Voltage Controlled Oscillator (VCO)

Like a ring oscillator, a VCO also includes a plurality of VCO stages coupled together into a loop. However, the stages for a VCO have a variable resistance so that the frequency of oscillation may be voltage controlled. FIG. 2a shows a conventional inverter stage 200 using a differential pair of transistors M1 and M2 that steer a tail current through a current source transistor M3 as controlled by a bias voltage VBIAS. A pair of capacitors CL represent the parasitic capacitance between stage 200 and adjoining stages that form the VCO. A pair of variable resistors having a variable resistance Rd (e.g., PMOS transistors in the triode mode of operation as controlled by a control voltage VCTNL) control the signal delay between a pair of inverter input nodes having voltages Vin1 and Vin2 and a pair of inverter output nodes having voltages Vout1 and Vout2. It can be shown that the resulting frequency of operation (fVCO) for a VCO incorporating a plurality of inverter stages 200 is proportional to 1/RdCL. The conventional VCO oscillation frequency is thus dependent on process corner and temperature variations that affect Rd and Cl.

In contrast, a VCO inverter stage 250 as shown in FIG. 2b obviates this frequency dependence on process corner variations by using variable switched-capacitor circuits 255 that vary their resistances responsive to a control voltage VCNTL such as discussed with regard to FIG. 1d. The VCO output frequency is as discussed with regard to inverter 200, namely 1/RdCL. But the variable resistance Rd for a switched-capacitor circuit is 1/fclkCclk as discussed above. It thus follows that the frequency of oscillation fVCO for a VCO using a plurality of stages 250 becomes

f vco f clk C clk C L .

FIG. 3 illustrates a parasitic-insensitive embodiment 300 for inverter stage 255. In inverter 300, the switched-capacitor circuits are implemented using the parasitic-insensitive switched-capacitor circuits such as discussed with regard to FIG. 1c. Variable capacitors Cclk may be implemented using varactors as discussed with regard to FIG. 1d. A first switched-capacitor circuit uses switches N1 and N2 whereas a second switched-capacitor circuit uses switches N3 and N4. Vclk1 and Vclk2 are non-overlapping clock signals that cycle according to the clock frequency fclk.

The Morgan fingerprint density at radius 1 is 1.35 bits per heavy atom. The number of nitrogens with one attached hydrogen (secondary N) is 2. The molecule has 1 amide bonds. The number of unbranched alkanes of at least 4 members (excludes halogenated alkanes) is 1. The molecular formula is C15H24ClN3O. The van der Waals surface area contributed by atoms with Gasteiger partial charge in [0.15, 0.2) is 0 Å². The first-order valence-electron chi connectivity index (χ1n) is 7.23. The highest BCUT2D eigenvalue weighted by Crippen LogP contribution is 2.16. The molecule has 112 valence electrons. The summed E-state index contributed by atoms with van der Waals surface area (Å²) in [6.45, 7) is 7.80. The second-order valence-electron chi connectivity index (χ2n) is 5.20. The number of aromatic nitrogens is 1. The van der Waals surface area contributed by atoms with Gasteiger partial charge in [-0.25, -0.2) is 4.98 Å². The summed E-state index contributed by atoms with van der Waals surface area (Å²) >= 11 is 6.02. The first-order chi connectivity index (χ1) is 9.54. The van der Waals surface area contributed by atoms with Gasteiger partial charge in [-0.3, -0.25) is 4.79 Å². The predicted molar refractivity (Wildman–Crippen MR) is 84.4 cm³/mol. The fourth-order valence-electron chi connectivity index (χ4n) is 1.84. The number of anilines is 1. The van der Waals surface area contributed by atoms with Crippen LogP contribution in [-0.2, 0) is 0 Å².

Note the intrinsic self-compensation that is provided by inverters 250 and 300: whatever process corner (fast or slow) that is used to construct an inverter stage 250 or 300 will affect Cclk, and CL in substantially the same fashion. Thus, any semiconductor process variation effect on the resulting fVCO is inherently cancelled. Similarly, whatever temperature change effect that occurs to Cclk will occur in substantially the same fashion for CL. Thus, any temperature variation effect on fVCO is also inherently cancelled. In this fashion, both temperature compensation and semiconductor process variation compensation is achieved without the use of any compensation circuitry, thereby leading to manufacturing cost and design efficiencies. The requirements discussed above with regard to factors (i) and (ii) are thus satisfied.